The reason I mention it, and at the risk of seeming like someone who will complain no matter what, is that this is one of the few books I've encountered recently where the reproductions really are too small. Again, we're talking about degrees here: most of the pictures convey adequately. The reproduction quality, typical of Steidl's black-and-white, is capable but not delectable (Steidl's books tend to have well-supported blacks—I mean blacks that are black enough—but that lack tonal separation in the shadows). Although the book design is exemplary, the largest of the pictures is only about 5 x 5", and many are smaller. As with the Trevor book, this affects different pictures in different ways. Many look fine; but some have too much detail to be seen comfortably at such small sizes—centers of visual interest to which the eye is led by the compositions just don't reward close looking; the details don't have space to breathe.
As with the Trevor book, I still recommend this—especially if you feel you'd like to read about Doisneau. It's an elegant little example of the bookmaker's art. (Here's the U.K. link and one for The Book Depository.) Asterisked, as with the above.
Steve McCurry masterwork
Finally, just a simple heads-up for the well-heeled: Phaidon's deluxe, slipcased, limited-edition McCurry retrospective, Steve McCurry: The Iconic Photographs, has just been published (last June 13th), at a list price of $400. Each oversized book—and I mean oversized; at 500x375mm (19.75x14.75 in.) and 320 pages, your coffee table had better have sturdy legs—is signed, and comes with an original photograph which is also signed by the photographer. There are 3,300 copies overall, 1,100 of those for the U.S.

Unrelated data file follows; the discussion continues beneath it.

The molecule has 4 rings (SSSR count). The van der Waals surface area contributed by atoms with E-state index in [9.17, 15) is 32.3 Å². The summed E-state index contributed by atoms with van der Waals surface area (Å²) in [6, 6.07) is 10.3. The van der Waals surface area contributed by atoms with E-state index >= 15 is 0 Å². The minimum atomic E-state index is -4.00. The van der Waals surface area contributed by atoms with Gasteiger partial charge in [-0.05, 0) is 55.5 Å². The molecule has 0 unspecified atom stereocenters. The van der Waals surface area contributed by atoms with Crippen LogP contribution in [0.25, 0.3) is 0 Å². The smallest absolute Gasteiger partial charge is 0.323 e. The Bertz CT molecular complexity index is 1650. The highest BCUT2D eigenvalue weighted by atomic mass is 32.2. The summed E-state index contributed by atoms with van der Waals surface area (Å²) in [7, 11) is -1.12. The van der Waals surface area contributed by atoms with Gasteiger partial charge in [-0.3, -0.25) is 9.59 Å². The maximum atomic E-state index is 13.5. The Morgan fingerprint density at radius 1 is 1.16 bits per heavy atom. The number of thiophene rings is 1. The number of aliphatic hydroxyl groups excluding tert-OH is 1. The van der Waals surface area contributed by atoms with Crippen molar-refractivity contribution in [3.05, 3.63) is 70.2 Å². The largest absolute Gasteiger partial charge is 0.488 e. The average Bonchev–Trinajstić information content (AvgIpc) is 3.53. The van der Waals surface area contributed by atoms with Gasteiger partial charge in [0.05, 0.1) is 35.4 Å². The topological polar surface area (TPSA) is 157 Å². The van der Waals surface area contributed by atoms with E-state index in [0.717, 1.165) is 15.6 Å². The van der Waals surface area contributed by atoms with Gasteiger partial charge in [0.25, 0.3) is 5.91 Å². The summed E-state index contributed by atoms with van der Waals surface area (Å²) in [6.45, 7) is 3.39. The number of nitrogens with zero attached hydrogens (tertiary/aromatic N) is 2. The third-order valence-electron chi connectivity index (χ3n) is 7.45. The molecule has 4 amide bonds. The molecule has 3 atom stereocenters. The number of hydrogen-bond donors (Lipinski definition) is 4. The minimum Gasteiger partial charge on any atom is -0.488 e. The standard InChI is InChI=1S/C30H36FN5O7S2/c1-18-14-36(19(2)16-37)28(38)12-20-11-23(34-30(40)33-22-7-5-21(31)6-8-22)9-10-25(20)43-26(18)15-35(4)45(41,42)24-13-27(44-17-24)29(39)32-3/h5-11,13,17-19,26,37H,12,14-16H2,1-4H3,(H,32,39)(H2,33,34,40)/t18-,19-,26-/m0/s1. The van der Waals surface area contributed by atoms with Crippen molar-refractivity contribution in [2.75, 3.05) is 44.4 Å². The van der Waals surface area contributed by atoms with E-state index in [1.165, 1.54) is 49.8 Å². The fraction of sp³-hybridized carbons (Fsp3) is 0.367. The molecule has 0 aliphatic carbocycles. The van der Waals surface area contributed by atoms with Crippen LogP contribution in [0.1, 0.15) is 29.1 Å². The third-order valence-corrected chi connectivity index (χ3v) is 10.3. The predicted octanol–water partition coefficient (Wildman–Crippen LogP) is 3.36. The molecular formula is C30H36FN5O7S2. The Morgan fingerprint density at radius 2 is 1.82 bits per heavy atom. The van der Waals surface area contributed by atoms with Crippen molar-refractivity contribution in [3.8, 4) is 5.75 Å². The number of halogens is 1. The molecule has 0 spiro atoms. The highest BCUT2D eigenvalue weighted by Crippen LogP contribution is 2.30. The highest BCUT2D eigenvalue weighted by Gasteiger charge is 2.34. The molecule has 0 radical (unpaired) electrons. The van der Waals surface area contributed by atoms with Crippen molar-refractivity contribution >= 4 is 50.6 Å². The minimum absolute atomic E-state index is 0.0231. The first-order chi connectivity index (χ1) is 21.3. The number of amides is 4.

For those to whom the nearly $250 Amazon wants for this tome is a wee tad too dear, my old fave Looking East: Portraits by Steve McCurry is still in print for a more palatable $31 (and a bargain at that price, given its stellar printing quality). In fact I think I'll go console myself about not being able to afford the big book by pulling Looking East down off the shelf.
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Original contents copyright 2011 by Michael C. Johnston and/or the bylined author. All Rights Reserved.
Featured Comment by Andre: "+1 for Looking East: Portraits by Steve McCurry I've had a copy for a while now and I've considered buying a second just to cut the binding and frame some of the photos. I hope that's not too sacrilegious for the book lovers out there."
Mike replies: I've done that three or four times. In each case I've used "hurt" or incomplete copies of the books in question, or books with library markings, and I basically started from the other direction: it was inspired by first finding myself confronted with the hurt book and thinking about what I could do to salvage something of it without having to just throw it away. So maybe look for a cheap used copy that's somehow hurt or that has a binding in poor condition? For instance, Midtown Scholar Bookstore lists a copy on Amazon for $12.95 described this way: "GOOD—This is a hurt hardcover book with some tearing, scuffing, bumping, creasing and a torn dust jacket. Still, it is fully usable and the flaws are only cosmetic." Hard to tell from that if the pages are perfect, but you could call and ask.
I agree that the pages of Looking East are worthy of framing, more so than most posters.
Featured Comment by Paul Trevor: "Hi Mike, your criticism of my book is fair. There are some points I'd like to offer in defence of the publisher.
- It was published primarily as the catalog for the show, so most people would already have seen the photographs.
- Like wine, the book can only improve with time, as the pages gradually flatten!
- The binding is excellent. This means the flattening process can be sped up without fear of destroying the spine by pressing down the center of open spreads or by bending the two halves of the book backwards. This has worked well with my copy.
"But I'll definitely pass on Stan B's comment about how books with a 'soft' spine can improve the viewing experience."